Bangkok Wat Arun is known as Thailand’s Eiffel Tower. The white pagoda is inlaid with colorful ceramic pieces. If you look closely, you will be amazed at these beautiful and dazzling ceramic tiles. Wat Arun is now a hot Internet photo location, no matter which angle, you can always capture its incomparable beauty.
Tickets cost 10 baht. it is beautiful and still has small crowds, if you go to Bangkok and do not want the crush of the Grand Palace, go to the windy fresh Wat Arun to take pictures!
One of the great features of touring Thailand is the temple visit. After visiting countless temples on 4 visits, I decided to recommend Wat Arun to you! (also known as the Temple of Dawn)
The Grand Palace is diagonally opposite. You can see it across the river, you can take a taxi directly, or you can take a ferry from the Grand Palace. It is recommended that the 2 attractions are combined in the schedule for the most reasonable route.
Tickets: 50 baht, equivalent to around 10 yuan. It is the most value-for-money attraction I have ever toured!
The temple has been around for 200 years, but its style independently reflects the esthetics of today's Northern European style! At first, I thought it was a newly built Internet building. The building is symmetrical, not as big as the Grand Palace, but it is also very delicate, the color is fresh and elegant. It is very photogenic, every shot is good! The key is that there is much fewer people!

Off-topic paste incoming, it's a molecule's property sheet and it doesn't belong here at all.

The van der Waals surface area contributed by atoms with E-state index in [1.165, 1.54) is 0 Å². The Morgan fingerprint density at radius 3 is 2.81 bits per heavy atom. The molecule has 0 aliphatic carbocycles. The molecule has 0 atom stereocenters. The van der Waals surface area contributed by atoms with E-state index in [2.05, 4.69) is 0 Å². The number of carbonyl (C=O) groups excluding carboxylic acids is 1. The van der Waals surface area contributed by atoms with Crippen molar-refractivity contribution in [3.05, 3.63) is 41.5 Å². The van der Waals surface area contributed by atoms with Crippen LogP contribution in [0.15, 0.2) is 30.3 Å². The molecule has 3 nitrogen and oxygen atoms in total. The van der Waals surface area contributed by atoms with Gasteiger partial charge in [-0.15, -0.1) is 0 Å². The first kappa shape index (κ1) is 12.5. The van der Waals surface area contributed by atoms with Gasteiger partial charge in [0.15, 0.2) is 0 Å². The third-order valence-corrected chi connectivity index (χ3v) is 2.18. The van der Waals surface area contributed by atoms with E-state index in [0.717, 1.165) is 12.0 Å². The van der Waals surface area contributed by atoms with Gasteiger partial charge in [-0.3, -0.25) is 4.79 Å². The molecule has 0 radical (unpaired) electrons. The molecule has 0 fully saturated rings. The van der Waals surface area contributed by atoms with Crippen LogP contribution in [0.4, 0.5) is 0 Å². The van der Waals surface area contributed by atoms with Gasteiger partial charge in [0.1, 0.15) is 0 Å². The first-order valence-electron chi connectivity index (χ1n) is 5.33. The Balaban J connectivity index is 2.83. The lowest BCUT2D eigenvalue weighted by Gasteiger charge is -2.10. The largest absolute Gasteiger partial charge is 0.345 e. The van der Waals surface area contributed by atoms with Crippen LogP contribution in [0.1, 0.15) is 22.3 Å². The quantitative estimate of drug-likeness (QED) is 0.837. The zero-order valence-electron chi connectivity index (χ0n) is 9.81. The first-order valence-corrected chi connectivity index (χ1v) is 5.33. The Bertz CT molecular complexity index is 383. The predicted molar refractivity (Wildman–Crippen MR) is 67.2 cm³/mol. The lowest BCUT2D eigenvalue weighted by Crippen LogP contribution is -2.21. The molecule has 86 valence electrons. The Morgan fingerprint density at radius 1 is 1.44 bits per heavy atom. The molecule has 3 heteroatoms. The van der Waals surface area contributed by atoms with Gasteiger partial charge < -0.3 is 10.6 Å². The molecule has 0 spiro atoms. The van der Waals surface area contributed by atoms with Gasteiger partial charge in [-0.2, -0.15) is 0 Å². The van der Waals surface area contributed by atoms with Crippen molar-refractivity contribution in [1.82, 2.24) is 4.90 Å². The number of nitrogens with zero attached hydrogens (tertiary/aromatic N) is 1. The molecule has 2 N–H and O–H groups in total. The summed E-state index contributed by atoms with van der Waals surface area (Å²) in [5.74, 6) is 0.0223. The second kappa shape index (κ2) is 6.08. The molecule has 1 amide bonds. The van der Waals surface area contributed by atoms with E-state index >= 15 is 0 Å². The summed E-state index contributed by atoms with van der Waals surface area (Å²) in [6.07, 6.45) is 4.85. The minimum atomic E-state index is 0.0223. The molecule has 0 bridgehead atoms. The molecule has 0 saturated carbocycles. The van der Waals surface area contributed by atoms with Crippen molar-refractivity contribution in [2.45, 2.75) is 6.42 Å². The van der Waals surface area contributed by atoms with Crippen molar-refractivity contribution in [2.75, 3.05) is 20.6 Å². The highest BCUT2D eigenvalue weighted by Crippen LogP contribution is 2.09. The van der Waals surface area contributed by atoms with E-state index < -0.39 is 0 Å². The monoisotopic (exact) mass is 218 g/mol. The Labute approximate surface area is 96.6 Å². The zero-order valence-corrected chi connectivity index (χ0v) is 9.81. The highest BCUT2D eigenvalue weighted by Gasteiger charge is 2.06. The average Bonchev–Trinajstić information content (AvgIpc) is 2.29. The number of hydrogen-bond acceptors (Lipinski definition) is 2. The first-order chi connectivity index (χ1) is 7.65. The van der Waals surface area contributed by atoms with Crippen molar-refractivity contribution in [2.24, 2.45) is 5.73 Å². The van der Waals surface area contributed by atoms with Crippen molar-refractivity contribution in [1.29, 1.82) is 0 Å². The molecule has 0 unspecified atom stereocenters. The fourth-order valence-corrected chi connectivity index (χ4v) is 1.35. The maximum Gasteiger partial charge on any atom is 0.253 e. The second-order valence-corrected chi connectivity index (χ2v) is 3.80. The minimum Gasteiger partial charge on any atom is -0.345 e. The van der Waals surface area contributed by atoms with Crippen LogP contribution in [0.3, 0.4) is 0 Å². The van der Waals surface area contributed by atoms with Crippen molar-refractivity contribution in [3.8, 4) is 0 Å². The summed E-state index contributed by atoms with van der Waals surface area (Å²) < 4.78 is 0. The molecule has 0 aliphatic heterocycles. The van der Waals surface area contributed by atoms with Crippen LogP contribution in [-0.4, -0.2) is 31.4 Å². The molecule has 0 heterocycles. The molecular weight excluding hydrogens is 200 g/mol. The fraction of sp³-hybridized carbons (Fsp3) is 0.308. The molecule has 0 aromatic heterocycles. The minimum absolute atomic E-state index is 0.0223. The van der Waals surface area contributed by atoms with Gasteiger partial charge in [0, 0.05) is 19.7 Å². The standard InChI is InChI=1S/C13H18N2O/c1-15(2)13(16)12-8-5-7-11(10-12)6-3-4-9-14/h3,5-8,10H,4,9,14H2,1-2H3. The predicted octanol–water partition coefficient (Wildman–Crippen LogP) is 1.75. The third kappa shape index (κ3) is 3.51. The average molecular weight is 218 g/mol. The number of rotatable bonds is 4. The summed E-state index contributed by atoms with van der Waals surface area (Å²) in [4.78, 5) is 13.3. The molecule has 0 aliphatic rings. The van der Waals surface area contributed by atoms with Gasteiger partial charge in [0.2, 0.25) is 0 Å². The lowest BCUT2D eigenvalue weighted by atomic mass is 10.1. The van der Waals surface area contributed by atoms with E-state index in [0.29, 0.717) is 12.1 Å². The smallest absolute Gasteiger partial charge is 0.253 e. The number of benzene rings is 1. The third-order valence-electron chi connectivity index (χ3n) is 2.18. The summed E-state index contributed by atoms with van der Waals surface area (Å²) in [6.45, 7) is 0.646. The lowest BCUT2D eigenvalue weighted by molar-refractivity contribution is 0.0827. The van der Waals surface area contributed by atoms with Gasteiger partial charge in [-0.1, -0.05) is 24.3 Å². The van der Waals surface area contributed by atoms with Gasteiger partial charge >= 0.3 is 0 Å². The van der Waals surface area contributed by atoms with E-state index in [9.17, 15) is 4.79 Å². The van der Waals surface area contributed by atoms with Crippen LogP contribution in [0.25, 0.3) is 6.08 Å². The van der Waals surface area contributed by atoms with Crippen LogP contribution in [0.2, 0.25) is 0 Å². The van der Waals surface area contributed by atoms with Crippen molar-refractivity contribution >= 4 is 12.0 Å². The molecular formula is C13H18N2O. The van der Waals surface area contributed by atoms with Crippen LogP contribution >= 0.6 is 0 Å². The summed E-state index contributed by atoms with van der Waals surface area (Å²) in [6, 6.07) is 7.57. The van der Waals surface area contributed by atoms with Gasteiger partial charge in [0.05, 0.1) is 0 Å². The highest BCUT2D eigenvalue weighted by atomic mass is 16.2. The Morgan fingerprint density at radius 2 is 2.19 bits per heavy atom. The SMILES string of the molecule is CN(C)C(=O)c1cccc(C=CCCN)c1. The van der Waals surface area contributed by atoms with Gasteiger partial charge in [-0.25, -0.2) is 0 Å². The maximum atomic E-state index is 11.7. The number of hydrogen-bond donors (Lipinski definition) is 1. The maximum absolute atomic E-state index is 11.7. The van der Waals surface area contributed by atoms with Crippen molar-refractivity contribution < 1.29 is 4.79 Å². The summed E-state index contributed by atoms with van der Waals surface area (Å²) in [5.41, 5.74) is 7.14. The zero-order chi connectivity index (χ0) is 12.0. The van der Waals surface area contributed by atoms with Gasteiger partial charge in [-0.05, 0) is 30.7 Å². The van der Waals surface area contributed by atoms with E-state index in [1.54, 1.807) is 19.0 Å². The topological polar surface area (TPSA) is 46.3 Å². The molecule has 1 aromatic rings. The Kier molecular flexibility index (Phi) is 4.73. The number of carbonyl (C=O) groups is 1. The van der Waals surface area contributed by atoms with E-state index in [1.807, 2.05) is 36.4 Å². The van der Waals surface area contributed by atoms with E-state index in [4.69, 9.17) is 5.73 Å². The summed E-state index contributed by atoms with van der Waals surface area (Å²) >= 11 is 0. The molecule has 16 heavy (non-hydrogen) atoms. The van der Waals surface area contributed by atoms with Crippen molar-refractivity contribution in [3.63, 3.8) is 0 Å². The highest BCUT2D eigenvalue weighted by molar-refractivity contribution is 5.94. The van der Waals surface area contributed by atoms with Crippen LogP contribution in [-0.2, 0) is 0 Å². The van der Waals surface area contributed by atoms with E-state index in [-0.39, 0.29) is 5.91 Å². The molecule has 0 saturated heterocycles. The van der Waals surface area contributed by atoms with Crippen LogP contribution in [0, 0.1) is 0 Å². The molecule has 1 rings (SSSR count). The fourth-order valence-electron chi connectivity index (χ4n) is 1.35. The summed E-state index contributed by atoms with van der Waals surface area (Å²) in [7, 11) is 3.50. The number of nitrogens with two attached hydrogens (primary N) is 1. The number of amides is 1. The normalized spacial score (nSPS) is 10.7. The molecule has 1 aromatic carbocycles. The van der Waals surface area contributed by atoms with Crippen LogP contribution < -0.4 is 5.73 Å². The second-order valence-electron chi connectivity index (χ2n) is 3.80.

To get in, one must wear sleeves, skirt or pants covering the knee. In general, no exposure, as there will be patrols on inspection.
In short, it is one of my most recommended Bangkok attractions, I hope you like it too.
#triplocal Whenever you visit Bangkok don not miss to visit this temple of the Dawn the “Wat Arun” . Be ready to be amazed and to be inspired. Visit Bangkok, visit Wat Arun.
At the entrance of Wat Arun temple. My sister and a friend rented out these traditional Thai costumes. when they wore them, crowds of tourists actually came to take photos of, and with them 🤣
Wat Arun is a prominent Buddhist temple located along the banks of the Chao Phraya River in Bangkok Yai District. It is one of the few temples that remain from Thailand’s Chakri dynasty. The temple’s most distinctive feature is the central Khmer-style tower. Glazed porcelain tiles and seashells cover the exterior, giving the entire complex a brilliant shine, particularly in the early morning light. For many years Wat Arun housed the famous Emerald Buddha, before it was moved to Wat Phra Kaew in 1785. As one of Bangkok’s beloved temples, this is certainly an attraction visitors won’t want to miss.